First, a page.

It’s no surprise that governments across the globe – including China, Japan, the US, and Europe’s biggest players – are in a race to develop exascale systems. Being able to house the most powerful supercomputers will enable public or large private organizations make them the first port of call when looking to address current and future computing needs. It will create not only significant revenue and employment opportunities, but the chance to become the global hub of IT innovation for various industries. As I’m sure you can imagine, competition is rife.
Currently, Asia is on the way to take ahead of the pack. For instance, the world’s current fastest supercomputer, which is built entirely with Intel chips, was created by the National University of Defense Technology in China, while Australia has just launched its largest supercomputer at the Australian National University. Furthermore, over a quarter of the world’s top 500 HPCs are located in APAC. Without a doubt, Asia is well placed to grab its share of HPC revenue, which is expected to reach US $14 billion by 2016 according to IDC.
However, with the level of global investment in HPC increasing across the globe – the US is currently lobbying for greater funds – what must Asia do to ensure it goes ahead of the game and is the first to develop exascale systems?
First and foremost, Asian developers must map a true path to exascale success, which I’m sure you can imagines is no easy feat. How can developers anticipate future needs, build platforms that are able to integrate technologies which in some cases may not even have been developed yet, and account for market changes? It seems an impossible task, but if Asia wants to stay at the cutting edge it needs to be able to answer these questions and many more.
At Intel, we are working with organizations in Asia (and across the globe), to provide the answers through our ‘pathfinding’ platform. The process involves identifying the desired product development ‘path’ and setting clear objectives alongside it to keep everything on track.
If countries in Asia are going to be successful in being the first to develop exascale systems, then technological breakthroughs are also going to be vital. An ability to increase processor performance is critical, which means developers must constantly look at ways to enhance memory technology, interconnect and integrate new functions into the processor, reduce power consumption, identify innovative cooling techniques, and identify new technologies delivering increased flexibility to software developers.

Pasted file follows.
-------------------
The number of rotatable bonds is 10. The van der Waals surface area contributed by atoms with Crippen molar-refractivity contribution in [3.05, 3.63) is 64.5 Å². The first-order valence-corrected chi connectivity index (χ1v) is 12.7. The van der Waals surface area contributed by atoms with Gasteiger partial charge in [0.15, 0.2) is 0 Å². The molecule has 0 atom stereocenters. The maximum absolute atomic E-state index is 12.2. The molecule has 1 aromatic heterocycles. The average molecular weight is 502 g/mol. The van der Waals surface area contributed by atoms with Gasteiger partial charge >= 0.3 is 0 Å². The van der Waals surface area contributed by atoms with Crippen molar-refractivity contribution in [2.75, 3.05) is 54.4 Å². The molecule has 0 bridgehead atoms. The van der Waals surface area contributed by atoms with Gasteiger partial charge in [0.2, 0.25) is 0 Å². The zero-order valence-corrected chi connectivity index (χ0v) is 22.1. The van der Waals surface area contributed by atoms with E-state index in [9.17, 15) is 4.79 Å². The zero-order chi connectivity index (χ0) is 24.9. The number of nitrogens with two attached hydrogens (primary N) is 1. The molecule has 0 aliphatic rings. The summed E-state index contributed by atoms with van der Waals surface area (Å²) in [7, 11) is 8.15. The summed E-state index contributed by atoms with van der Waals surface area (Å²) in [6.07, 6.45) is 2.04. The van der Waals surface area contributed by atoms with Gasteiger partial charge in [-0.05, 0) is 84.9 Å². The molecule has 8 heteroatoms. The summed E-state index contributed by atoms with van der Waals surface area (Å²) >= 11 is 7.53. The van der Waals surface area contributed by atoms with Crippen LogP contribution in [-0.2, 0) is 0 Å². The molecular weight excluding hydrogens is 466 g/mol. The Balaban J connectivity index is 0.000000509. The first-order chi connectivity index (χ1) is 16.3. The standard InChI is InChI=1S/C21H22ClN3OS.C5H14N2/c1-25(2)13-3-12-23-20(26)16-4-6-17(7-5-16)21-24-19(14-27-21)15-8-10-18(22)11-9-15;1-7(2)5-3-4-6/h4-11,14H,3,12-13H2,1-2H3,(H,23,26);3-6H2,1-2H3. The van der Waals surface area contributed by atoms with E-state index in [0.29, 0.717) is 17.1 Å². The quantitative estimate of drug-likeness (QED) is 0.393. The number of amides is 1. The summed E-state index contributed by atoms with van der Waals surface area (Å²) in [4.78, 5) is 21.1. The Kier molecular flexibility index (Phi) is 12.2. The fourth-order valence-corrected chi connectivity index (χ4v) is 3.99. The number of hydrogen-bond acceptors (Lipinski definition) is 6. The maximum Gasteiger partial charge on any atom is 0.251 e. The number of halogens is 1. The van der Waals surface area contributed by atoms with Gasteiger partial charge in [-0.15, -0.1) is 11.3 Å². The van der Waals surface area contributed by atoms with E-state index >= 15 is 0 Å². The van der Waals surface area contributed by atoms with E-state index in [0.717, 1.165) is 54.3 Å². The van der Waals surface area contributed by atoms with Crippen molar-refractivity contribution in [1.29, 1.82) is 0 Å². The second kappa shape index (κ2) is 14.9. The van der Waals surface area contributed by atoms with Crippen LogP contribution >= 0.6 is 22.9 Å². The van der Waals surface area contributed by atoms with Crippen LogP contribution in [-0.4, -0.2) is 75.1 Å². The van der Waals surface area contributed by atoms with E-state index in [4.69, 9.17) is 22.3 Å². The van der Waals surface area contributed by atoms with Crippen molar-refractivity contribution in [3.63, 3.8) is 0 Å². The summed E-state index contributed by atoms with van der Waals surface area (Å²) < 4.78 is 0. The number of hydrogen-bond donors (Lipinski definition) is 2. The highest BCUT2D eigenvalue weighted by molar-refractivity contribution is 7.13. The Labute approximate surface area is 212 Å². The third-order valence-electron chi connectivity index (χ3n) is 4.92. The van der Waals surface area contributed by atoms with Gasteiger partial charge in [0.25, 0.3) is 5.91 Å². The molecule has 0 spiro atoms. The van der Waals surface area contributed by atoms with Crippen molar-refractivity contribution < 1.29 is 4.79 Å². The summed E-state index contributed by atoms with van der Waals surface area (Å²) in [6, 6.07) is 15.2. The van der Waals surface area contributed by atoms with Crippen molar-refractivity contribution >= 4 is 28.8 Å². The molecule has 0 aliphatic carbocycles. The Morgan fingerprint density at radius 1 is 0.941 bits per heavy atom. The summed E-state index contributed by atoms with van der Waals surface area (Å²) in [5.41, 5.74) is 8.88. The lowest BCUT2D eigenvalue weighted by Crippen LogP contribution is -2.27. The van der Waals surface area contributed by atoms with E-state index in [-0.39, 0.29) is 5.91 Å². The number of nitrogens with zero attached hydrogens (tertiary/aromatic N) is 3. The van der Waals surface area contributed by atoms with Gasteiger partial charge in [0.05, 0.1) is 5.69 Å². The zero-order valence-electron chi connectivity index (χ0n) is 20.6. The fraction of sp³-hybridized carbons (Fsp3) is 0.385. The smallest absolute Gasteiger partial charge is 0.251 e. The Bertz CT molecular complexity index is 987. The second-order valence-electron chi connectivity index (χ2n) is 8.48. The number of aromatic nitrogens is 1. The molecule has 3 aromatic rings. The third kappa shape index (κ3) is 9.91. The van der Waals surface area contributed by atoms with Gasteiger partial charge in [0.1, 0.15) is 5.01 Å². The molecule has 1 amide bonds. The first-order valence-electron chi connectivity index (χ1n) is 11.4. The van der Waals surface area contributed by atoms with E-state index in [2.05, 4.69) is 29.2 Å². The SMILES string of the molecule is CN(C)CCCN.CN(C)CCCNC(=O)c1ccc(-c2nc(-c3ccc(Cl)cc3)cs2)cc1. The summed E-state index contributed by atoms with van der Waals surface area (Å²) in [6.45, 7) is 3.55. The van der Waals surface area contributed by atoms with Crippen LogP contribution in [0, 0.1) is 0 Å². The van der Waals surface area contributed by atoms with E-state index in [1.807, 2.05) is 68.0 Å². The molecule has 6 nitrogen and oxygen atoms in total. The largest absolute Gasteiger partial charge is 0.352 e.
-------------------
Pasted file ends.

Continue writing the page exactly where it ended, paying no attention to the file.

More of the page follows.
We know that memory is a major factor in the mix, and Intel’s commitment to Moore’s Law will ensure developers have access to processors capable of addressing their current needs today and in years to come. Unfortunately, we can’t yet rely on memory and processors scaling at the same rate, but there are some promising memory technologies that could change all that in the future. For example, Intel recently announced that the next generation of Intel Xeon Phi processor will deliver integrated on-package memory allowing leadership compute and memory bandwidth, and we’re researching new technologies including memory stacked on memory.
At Intel we’re also working to create world-class fabric solutions to meet the growing need of HPC and scales with workload system requirement. Creating a single processor with integrated fabric controller results in fewer chips and therefore fewer chip crossings. In turn this delivers lower cost and power consumption, as well as higher performance and density, which are all critical hurdles that must be overcome on the journey to exascale success.
Another key consideration for Asian developers on their path to exascale success is power. If we were to reach exascale today, we would need the equivalent of two power plant’s worth of energy to power one exascale machine. This is of course an unrealistic approach, which is why we need to think about how far we can push energy efficiency today, and in the future with the various technological breakthroughs that are expected. While ‘Near-threshold Voltage Technology’, which improves energy efficiency at the cost of performance is one possible solution, more innovation is needed in this area.
Encouragingly, Intel and European researchers have established three European labs with the goal being to create simulation applications that begin to address the energy efficiency challenges of moving to exascale performance. Similarly, we have in place effective parallel programming models where we work in close collaboration with academics and researchers to tackle the various issues affecting HPC. Through the subsequent findings, Intel will be well positioned to advise developers across Asia and the globe as they look to overcome the challenge of exascale power supplies.
The path to exascale by 2020 is certainly achievable, and Intel is supporting organizations across the globe as they attempt to be first over the line. If Asia is to continue leading the charge, then hurdling the challenges posed by energy constraints and adopting and identifying the latest technologies will make the journey much easier. There’s still some way to go, but the hard work already undertaken by developers in the region will ensure that – if they stay on track – Asia will have high chances in the leading pack coming to the finish line.